Wednesday, March 28, 2012

Going Away for a Bit

I've been a little preoccupied recently, mostly with my new job but also with an upcoming trip to Bergen in Norway. I'm flying there tomorrow and I'll be back on Sunday. I very much doubt I'll manage a review any time before late next week. I haven't exactly spoiled you in recent weeks, I'll try to do better next month.

So what's in store for next month? As you can see in the side bar I am currently rereading Kushiel's Avatar by Jacqueline Carey. Not making much progress but I will be spending a lot of time on trains, planes and buses in the coming few days so I may actually finish it before I get back. I'll also be writing a review for the Grand Master Reading Challenge over at WWEnd. This month I'll have a look at Forerunner by Andre Norton, which was recently reissued by Tor.

From the publisher:
“Kuxortal has always been,” Forerunner begins. This ancient port was established in the time of antiquity and has built and rebuilt itself on the ruins of former civilizations. Kuxortal is inhabited by a lowly race of Burrowers, who tunnel and excavate beneath the city’s towers and sometimes discover artifacts from the past. Simsa is a Burrower who has spent her entire life in the service of an older, crippled mentor, Ferwar, who had reputedly rescued Simsa from a trash heap when she was an infant. Simsa, with her blue-black skin and platinum hair, clearly comes from different stock than the other Burrowers, but Ferwar never revealed her origin.
When scavengers attempt to loot the treasures that Ferwar had left behind, it becomes clear that Simsa must flee. Especially when they discover that the scavengers consider Simsa one of the treasures that they have come to steal....
I've also accepted a few review copies. First up is The Night Sessions by Ken McLeod, which will be published in the US by Pyr. This copy was provided by the publisher.

From the publisher:
A bishop is dead. As Detective Inspector Adam Ferguson picks through the rubble of the tiny church, he discovers that it was deliberately bombed. That it’s a terrorist act is soon beyond doubt. It’s been a long time since anyone saw anything like this. Terrorism is history.

After the Middle East wars and the rising sea levels, after Armageddon and the Flood, came the Great Rejection. The first Enlightenment separated church from state. The Second Enlightenment has separated religion from politics. In this enlightened age there’s no persecution, but the millions who still believe and worship are a marginal and mistrusted minority. Now someone is killing them.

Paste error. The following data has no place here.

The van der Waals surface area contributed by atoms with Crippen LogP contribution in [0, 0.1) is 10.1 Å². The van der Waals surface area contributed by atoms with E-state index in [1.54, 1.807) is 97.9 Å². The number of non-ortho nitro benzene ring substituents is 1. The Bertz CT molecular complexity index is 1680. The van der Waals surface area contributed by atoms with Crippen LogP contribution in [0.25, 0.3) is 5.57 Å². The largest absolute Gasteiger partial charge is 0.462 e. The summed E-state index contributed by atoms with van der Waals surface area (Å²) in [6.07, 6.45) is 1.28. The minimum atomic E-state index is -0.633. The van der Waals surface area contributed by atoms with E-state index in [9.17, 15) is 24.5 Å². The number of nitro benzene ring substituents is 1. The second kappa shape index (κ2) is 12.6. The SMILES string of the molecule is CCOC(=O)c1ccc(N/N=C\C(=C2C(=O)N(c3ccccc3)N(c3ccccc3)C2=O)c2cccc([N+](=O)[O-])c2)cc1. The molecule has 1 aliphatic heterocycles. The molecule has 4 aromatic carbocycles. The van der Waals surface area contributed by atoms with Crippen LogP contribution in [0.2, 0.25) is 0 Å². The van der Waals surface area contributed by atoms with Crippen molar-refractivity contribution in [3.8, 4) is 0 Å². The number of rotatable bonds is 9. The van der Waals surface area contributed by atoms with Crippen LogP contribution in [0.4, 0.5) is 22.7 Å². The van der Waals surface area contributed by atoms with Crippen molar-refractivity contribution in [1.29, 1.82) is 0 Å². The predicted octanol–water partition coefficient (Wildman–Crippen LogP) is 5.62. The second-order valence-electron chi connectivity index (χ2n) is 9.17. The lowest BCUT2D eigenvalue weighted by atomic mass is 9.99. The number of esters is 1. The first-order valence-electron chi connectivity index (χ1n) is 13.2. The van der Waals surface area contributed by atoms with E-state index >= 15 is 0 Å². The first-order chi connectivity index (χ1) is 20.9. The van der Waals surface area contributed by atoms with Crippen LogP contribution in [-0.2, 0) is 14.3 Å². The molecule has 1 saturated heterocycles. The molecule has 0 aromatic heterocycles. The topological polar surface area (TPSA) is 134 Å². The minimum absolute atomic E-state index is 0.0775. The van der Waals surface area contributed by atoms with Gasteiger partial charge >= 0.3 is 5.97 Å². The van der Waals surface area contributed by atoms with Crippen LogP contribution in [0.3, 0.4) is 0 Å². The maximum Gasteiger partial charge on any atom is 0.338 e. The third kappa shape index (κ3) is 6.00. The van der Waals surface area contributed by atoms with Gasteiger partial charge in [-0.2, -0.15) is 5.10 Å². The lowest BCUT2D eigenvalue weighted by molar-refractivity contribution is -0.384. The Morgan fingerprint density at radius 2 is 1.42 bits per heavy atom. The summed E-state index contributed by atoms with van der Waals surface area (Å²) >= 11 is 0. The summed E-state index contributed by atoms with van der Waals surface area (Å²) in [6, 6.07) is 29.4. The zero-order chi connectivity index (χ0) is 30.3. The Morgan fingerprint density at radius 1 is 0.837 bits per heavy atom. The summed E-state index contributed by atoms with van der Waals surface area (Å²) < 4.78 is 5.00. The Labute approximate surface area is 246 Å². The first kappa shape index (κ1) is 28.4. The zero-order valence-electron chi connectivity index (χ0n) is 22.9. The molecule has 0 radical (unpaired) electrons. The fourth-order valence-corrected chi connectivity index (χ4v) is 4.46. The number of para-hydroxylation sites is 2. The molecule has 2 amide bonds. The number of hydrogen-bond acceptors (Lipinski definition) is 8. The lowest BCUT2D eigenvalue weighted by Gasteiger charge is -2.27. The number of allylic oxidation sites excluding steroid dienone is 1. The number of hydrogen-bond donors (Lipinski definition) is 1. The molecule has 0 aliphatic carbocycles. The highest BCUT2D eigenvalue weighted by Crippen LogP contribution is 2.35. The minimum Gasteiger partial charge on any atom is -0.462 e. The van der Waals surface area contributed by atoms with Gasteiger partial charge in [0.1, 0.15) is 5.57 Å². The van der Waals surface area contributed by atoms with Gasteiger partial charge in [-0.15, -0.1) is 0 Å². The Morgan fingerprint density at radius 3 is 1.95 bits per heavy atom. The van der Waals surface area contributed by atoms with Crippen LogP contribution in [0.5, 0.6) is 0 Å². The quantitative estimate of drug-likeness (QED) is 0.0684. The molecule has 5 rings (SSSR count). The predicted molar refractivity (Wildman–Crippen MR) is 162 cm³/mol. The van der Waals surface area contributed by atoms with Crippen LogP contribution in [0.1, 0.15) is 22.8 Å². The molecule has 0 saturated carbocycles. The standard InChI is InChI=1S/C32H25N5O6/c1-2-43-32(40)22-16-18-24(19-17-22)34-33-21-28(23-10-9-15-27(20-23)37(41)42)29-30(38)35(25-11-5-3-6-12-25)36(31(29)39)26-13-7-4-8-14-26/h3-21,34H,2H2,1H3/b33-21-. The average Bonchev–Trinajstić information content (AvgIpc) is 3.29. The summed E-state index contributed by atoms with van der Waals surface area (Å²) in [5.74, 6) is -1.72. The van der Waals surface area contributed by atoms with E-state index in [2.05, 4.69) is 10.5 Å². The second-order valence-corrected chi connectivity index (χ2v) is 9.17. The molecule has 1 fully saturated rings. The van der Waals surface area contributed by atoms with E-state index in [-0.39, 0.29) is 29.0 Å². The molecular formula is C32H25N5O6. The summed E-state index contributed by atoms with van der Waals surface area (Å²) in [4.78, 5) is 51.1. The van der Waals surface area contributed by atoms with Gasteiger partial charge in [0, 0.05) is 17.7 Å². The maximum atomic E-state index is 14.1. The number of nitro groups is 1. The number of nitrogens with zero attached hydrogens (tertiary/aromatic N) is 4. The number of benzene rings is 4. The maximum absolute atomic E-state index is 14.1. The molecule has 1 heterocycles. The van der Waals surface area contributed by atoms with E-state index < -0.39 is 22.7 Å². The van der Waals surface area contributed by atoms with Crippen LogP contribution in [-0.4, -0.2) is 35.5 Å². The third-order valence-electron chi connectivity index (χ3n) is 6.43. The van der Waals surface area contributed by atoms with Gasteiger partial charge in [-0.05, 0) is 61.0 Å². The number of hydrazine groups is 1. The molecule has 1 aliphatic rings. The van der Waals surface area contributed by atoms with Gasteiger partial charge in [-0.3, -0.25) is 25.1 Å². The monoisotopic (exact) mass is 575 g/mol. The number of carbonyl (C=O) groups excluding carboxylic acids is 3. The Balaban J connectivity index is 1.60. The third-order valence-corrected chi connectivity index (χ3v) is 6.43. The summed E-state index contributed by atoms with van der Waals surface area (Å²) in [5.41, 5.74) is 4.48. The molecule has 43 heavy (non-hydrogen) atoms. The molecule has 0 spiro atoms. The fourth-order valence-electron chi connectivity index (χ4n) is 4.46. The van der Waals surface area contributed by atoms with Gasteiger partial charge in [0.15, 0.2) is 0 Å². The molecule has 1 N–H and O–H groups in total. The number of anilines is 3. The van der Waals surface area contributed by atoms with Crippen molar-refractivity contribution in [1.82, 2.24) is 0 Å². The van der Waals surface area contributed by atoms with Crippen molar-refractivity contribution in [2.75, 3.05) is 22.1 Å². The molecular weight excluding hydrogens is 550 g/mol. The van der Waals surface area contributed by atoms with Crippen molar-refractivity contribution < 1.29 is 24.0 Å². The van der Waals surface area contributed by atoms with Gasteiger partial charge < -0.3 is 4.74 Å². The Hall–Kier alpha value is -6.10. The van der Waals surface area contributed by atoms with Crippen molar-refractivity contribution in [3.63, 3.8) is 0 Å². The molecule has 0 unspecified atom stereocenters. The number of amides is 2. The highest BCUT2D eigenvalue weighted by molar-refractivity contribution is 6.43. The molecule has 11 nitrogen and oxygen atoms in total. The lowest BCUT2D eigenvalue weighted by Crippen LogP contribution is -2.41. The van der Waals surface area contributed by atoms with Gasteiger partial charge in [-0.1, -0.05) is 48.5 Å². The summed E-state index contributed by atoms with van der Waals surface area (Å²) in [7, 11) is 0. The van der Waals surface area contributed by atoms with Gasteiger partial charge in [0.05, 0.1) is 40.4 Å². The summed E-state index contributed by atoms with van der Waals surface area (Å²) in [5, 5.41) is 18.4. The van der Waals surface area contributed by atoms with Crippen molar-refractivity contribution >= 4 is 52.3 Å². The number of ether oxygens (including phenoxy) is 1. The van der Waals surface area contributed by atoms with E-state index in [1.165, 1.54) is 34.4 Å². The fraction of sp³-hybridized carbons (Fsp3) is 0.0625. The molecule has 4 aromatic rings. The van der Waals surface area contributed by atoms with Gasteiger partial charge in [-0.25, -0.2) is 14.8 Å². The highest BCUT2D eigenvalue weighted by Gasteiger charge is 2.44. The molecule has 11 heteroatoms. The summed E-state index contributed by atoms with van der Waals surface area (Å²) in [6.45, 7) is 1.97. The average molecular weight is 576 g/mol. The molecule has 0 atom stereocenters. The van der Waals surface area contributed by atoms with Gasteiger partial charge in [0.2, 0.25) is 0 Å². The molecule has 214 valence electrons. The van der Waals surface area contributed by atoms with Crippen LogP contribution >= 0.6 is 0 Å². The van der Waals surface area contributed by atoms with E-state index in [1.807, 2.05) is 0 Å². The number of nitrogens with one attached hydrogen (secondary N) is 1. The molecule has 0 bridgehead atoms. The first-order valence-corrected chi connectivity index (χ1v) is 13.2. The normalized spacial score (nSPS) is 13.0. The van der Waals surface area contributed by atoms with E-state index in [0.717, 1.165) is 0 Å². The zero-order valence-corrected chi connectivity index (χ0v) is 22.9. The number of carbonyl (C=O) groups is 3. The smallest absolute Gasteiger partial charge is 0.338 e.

At first, suspicion falls on atheists more militant than the secular authorities. But when the target list expands to include the godless, it becomes evident that something very old has risen from the ashes. Old and very, very dangerous. . . 
 From author Emily Devenport I accepted a review copy of the young adult fantasy novel Spirits Of Glory.

Short description:
One morning, the people of the North woke up and the people of the South were gone. That’s the first thing every child learns on the colony world of Jigsaw. But for one girl, knowing about The Disappearance is not enough. Hawkeye wants to know why. Her curiosity won't let her refuse a journey to the Forbidden Cities, even though she's going into more danger than she can imagine.

A second novel received directly from the author is E.W. Scott's Dragon Touched.

From the publisher:
The Eight Boulders Realm has found itself on the brink of civil war after the disappearance of the crown prince and the murder of his father, the king. Will the new king, Damon, be able to control the strong personalities that threaten the peace of the Realm for their own gain? Or will he be forced to go against his beliefs in order to protect his throne...and his life? Nolan and Mirabel Burnham, Duke and Duchess of Curiochta, are accustomed to keeping secrets from one another. However, when their eldest daughter, Wren, finds herself in the grip of powerful magic that she can neither understand or control they are forced to come to terms with the fact that some secrets are impossible to keep. Their family begins to tear apart, even as civil war threatens to destroy the entirety of the Eight Boulders Realm.
Last but not least is Edward M. Erdelac's weird west novel  Merkabah Rider: Have Glyphs Will Travel. This one has been on the to read stack for much too long.

From the publisher:

The Rider and Kabede must rally a US Cavalry troop against an army of the undead lead by three of Adon’s renegade riders if they are to survive The Long Sabbath. The Rider infiltrates an Apache stronghold to convince the combined forces of Vittorio and Geronimo not to lend their might to the mysterious forces of The War Prophet. The Rider sets out to rescue the succubus Nehema from the wrath of The Mules of The Mazzikim, then confronts his greatest enemy, The Man Called Other. Seeking to learn the remaining secrets of The Hour of Incursion, the Rider and his companions arrive in Tombstone only to face the horror of The Fire King Triumphant.
In other words, I have some reading to do. What's on your to read list for next month?

1 comment:

  1. I'm looking forward to seeing what you think of Overlord Rising, I LOVED it :)

    I have way too much to read, as ever, but I'm finally getting around to more Sci-Fi in my diet :)